Myth: Abortion is murder.

Fact: Abortion does not meet the moral or legal definition of murder.


Murder is defined as "illegal killing with malice aforethought." Abortion fails this definition for two reasons. First, abortion is not illegal, and second, there is no evidence to suggest that expecting mothers feel malice towards their own flesh and blood.


Is abortion murder?

Not all killing is murder, of course. Murder is actually a small subset of all killing, which includes accidental homicide, killing in self-defense, suicide, euthanasia, etc. When pro-life activists call abortion "murder," they are suggesting that abortion fits the definition of murder, namely, "illegal killing with malice aforethought." However, abortion fails this definition for two reasons. First, abortion is not illegal, and second, mothers hardly feel malice towards their own unborn children.

Some might object the first point is overly legalistic. Just because killing is legal doesn't make it right. Exterminating Jews in Nazi Germany was certainly legal, but few doubt that it was murder.

But why do we still consider the Holocaust murder? The answer is that we hold the Nazis to a higher law. When the Nazis were tried in Nuremberg for their war crimes, they were not accused of "crimes against Germans" or even "crimes against Jews." Instead, they were charged with "crimes against humanity." The reason is because there was no legal basis to charge them otherwise. The massacre of Jews was legal under German law. So in order to punish the German leaders for clearly wrong behavior, the Allies had to evoke a higher law, a law of humanity. (1) The Holocaust was condemned as illegal, and therefore murder, because it violated this law.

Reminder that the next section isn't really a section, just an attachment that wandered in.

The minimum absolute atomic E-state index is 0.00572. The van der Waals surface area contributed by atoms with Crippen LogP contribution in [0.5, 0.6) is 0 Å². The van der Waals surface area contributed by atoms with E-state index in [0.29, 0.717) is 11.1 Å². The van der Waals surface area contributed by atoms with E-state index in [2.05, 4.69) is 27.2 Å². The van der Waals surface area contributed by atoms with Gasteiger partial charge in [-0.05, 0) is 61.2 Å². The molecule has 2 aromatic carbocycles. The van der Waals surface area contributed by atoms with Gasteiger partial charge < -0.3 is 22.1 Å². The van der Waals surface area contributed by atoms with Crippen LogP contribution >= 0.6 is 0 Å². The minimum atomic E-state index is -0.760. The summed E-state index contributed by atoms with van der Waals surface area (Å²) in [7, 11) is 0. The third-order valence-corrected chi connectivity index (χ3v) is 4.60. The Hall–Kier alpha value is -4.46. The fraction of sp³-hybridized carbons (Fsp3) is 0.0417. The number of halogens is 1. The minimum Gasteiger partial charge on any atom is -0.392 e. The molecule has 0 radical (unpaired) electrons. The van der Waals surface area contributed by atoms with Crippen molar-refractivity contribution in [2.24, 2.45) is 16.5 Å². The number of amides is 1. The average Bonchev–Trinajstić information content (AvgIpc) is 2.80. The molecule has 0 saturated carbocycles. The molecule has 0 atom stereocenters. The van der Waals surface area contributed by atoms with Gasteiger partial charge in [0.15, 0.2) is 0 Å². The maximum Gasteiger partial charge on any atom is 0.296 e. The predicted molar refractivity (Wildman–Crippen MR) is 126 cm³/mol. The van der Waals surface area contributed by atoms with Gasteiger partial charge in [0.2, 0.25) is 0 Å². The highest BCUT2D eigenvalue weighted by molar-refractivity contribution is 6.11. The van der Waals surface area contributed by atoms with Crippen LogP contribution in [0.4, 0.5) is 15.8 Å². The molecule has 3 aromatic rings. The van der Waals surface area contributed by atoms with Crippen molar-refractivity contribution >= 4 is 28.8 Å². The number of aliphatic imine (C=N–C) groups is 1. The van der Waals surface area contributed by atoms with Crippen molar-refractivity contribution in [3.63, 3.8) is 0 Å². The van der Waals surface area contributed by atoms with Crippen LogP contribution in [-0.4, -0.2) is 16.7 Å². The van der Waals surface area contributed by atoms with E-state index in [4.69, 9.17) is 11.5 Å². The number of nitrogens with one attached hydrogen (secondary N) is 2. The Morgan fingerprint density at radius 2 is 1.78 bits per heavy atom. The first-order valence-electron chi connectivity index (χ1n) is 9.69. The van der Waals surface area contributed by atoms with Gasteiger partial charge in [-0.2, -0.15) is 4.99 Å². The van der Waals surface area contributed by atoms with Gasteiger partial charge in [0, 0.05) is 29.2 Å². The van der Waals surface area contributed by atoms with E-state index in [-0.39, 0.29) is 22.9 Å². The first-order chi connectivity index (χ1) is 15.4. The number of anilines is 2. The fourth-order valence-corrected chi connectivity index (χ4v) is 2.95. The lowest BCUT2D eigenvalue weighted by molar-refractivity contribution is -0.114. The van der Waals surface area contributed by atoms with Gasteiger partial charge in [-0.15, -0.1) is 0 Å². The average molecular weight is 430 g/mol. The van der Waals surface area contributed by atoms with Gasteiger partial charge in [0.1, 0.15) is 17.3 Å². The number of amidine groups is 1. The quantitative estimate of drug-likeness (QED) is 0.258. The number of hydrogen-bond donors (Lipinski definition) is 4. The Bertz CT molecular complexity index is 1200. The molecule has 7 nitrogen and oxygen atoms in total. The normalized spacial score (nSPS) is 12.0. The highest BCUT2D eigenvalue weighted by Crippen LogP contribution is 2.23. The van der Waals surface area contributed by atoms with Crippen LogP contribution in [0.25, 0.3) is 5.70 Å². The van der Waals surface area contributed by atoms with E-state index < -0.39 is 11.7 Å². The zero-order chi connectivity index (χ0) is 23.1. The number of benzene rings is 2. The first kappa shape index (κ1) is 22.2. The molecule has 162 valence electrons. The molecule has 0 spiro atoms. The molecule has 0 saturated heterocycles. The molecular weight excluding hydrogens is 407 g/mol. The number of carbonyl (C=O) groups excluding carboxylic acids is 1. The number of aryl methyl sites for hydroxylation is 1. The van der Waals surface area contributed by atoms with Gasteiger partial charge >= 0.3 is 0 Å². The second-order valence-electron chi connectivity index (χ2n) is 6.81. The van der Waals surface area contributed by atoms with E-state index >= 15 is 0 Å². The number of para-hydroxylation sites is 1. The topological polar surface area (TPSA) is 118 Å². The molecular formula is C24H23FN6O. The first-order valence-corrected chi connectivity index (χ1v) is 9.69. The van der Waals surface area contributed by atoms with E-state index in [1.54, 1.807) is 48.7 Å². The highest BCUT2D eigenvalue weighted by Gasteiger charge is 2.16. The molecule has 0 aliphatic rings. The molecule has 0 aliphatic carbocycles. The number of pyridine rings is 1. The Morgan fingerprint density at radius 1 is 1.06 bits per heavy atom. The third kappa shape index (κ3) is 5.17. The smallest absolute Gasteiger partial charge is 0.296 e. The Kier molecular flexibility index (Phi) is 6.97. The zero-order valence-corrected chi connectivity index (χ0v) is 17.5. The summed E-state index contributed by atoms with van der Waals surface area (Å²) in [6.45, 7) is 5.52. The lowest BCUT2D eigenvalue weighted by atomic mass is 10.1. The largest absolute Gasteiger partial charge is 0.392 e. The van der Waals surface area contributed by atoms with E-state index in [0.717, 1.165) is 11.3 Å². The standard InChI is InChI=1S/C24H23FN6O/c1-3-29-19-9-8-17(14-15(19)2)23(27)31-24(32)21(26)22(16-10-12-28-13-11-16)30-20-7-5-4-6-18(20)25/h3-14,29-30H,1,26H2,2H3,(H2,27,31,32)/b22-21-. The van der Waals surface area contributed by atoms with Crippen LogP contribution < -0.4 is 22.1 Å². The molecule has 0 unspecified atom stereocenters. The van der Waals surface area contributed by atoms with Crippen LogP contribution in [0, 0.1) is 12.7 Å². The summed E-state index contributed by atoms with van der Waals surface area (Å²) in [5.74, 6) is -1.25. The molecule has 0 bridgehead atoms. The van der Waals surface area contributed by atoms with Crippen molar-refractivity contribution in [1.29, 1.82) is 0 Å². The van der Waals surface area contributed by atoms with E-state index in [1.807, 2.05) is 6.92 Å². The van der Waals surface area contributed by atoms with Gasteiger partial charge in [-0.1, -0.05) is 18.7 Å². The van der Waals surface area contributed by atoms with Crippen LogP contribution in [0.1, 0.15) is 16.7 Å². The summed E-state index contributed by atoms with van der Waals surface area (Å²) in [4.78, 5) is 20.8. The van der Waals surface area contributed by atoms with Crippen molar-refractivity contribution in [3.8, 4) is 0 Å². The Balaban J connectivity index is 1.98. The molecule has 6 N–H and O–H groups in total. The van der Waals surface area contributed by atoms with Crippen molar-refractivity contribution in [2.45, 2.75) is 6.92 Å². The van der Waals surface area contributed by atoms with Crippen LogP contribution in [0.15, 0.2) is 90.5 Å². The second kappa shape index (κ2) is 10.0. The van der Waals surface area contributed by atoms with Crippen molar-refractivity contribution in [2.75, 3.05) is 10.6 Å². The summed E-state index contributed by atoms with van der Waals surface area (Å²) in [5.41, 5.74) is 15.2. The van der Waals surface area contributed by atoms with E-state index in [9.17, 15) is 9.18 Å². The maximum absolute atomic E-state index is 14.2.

Many pro-life advocates claim that the same reasoning applies to abortion. Although abortion is legal under current U.S. law, it is not legal when it is held up to a higher law, namely, the law of God.

Let's assume, for argument's sake, that the Bible is indeed the law of God. Unfortunately, this doesn't help the pro-life movement, because there is no Biblical law against abortion. (Abortion is as old as childbirth.) The Hebrew word for "kill" in the commandment "Thou shalt not kill" is rasach, which is more accurately interpreted as "murder," or illegal killing judged harmful by the community. It is itself a relative, legalistic term!